The Food Foundation is an independent, public-interest think tank that focuses on the challenges faced by the UK’s food system.
For this report, The Affordability of the UK’s Eatwell Guide, published today, it used household expenditure data from the government’s 2015/16 Living Costs and Food Survey and disposable income data from the 2015/16 Family Resources Survey, which it compared to the cost of following the UK government’s healthy eating guide, Eatwell.
Eatwell recommends that at least one third of an individual’s diet is made up of fruit and vegetables.
The Food Foundation found that while the average household currently spends £36.37 per person per week on food and non-alcoholic drinks, this would need to increase to £103.17 per week for a household of four (two adults and two children) to be able to follow the Eatwell Guide.
“On average, the poorest half of households in the UK would need to spend close to 30% of their disposable income to meet the government’s dietary recommendations. The richest half of households would need to spend an average 12% of disposable income to do the same.”
Given that around 50% of disposable income is spent on housing and other essentials, the Eatwell Guide diet is “increasingly unaffordable for many”, the report says.
“These figures are a stark indication of the challenges low-income households face in affording the government’s recommendations for a healthy diet.”
According to figures from the UK’s department for environment, food and rural affairs (DEFRA), the average British household spends 10.7% of income on food, and this is falling.
“These figures are cited by the government as evidence that food is affordable in the UK,” says The Food Foundation. “However, they do not consider the healthfulness or sufficiency of the food purchased.”
The fact that lower-income households are priced out of healthy eating is having an impact on the health of the nation.
Over one third of 10 and 11-year olds in the UK are either obese (20%) or overweight (14%), according to National Health Service (NHS) data, while in England childhood obesity rates in the most deprived areas are double those in the least deprived area. This gap is also growing.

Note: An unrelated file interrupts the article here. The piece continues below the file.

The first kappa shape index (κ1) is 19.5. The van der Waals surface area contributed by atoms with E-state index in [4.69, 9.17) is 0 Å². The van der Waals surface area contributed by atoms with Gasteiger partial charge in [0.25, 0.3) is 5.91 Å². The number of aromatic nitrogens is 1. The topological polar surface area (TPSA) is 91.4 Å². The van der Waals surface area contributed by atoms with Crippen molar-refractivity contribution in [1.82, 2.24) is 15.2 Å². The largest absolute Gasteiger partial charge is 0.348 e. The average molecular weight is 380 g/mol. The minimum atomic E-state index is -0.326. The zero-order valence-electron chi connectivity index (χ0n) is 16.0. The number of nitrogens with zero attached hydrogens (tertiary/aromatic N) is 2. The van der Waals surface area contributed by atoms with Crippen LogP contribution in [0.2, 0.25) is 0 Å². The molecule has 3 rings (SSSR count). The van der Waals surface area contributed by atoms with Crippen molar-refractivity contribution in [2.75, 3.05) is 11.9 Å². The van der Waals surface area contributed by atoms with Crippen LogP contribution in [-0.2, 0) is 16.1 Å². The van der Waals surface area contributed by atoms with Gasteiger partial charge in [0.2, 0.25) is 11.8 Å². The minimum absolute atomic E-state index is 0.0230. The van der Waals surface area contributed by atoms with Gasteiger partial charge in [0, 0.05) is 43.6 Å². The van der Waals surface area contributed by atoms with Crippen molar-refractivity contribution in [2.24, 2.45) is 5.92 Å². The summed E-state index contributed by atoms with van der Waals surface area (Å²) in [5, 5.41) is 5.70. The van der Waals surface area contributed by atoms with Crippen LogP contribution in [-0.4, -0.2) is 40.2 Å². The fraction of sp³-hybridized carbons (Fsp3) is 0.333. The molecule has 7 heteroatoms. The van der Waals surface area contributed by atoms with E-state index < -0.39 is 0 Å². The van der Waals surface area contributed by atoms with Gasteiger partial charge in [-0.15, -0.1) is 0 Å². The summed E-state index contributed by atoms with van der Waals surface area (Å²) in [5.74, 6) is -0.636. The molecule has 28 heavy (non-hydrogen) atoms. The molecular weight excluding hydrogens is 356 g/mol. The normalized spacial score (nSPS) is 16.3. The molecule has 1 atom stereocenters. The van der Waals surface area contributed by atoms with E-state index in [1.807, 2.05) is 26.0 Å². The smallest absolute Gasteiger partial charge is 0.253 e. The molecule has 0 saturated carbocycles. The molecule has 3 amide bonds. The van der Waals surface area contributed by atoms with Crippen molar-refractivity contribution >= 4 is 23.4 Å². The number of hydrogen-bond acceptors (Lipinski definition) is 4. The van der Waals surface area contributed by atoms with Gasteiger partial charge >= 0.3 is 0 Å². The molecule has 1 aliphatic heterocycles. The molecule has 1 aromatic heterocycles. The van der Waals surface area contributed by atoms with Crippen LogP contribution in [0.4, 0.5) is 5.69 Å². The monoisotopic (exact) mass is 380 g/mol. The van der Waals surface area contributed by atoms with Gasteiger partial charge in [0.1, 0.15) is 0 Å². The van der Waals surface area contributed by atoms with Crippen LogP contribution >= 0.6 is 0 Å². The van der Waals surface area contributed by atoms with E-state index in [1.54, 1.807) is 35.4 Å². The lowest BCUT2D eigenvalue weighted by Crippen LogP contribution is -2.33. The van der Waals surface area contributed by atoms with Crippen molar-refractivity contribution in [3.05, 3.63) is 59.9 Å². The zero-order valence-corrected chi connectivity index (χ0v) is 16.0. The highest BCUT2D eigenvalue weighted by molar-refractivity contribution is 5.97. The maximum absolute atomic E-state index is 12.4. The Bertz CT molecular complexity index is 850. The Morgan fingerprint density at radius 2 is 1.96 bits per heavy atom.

“The findings of this research point to the need for a coherent cross-government policy that ensures low income households can afford to follow government’s own recommendations for a healthy diet. Ensuring this affordability could be achieved through two overarching two approaches: increasing the resources and incomes of low income households and ensuring that healthy foods are available and affordable to those on a low income.”
But food manufacturers should also act, it said.
Head of communications Jo Ralling told FoodNavigator it could offer support to food manufacturers “to get on board and […] make their products healthier”.
The Food Foundation has an ongoing campaign called Peas Please to boost the UK public’s vegetable intake.
“One important step would be to try and incorporate extra vegetables into ready meals or sauces,” added Ralling.
Ralling said the UK government was “finally taking the obesity crisis seriously” with chapter two of its Childhood Obesity Strategy going out to consultation and the London Food Strategy being published at the end of the year.
“Food manufacturers who start taking action now will be trailblazing the way and helping our children to live healthier and happier lives by reducing the occurrence of diet related diseases,” she added.
The Foundation also estimates that Brexit will push up the price of fresh fruit and vegetables even further. A previous analysis it conducted suggested that fluctuations in the value of the pound and a reduced pool of horticultural workers could add around £158 (€175) to a family of four’s yearly food budget if they adhere to the Eatwell guide.